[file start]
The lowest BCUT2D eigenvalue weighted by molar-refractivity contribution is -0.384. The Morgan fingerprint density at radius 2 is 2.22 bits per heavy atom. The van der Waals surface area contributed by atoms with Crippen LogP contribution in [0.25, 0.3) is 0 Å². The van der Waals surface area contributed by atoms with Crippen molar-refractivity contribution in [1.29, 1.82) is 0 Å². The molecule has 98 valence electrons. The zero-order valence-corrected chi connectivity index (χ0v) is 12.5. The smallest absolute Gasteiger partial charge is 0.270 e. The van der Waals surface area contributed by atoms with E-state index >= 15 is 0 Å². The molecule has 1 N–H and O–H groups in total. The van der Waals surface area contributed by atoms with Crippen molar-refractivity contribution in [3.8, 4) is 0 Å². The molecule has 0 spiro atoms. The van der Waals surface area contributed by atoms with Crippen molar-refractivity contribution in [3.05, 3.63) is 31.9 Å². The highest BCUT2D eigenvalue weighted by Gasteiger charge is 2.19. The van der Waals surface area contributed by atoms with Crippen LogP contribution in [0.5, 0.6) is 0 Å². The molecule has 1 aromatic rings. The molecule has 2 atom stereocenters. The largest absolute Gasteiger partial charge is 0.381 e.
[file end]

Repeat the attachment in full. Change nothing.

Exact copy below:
The lowest BCUT2D eigenvalue weighted by molar-refractivity contribution is -0.384. The Morgan fingerprint density at radius 2 is 2.22 bits per heavy atom. The van der Waals surface area contributed by atoms with Crippen LogP contribution in [0.25, 0.3) is 0 Å². The van der Waals surface area contributed by atoms with Crippen molar-refractivity contribution in [1.29, 1.82) is 0 Å². The molecule has 98 valence electrons. The zero-order valence-corrected chi connectivity index (χ0v) is 12.5. The smallest absolute Gasteiger partial charge is 0.270 e. The van der Waals surface area contributed by atoms with E-state index >= 15 is 0 Å². The molecule has 1 N–H and O–H groups in total. The van der Waals surface area contributed by atoms with Crippen molar-refractivity contribution in [3.8, 4) is 0 Å². The molecule has 0 spiro atoms. The van der Waals surface area contributed by atoms with Crippen molar-refractivity contribution in [3.05, 3.63) is 31.9 Å². The highest BCUT2D eigenvalue weighted by Gasteiger charge is 2.19. The van der Waals surface area contributed by atoms with Crippen LogP contribution in [0.5, 0.6) is 0 Å². The molecule has 1 aromatic rings. The molecule has 2 atom stereocenters. The largest absolute Gasteiger partial charge is 0.381 e.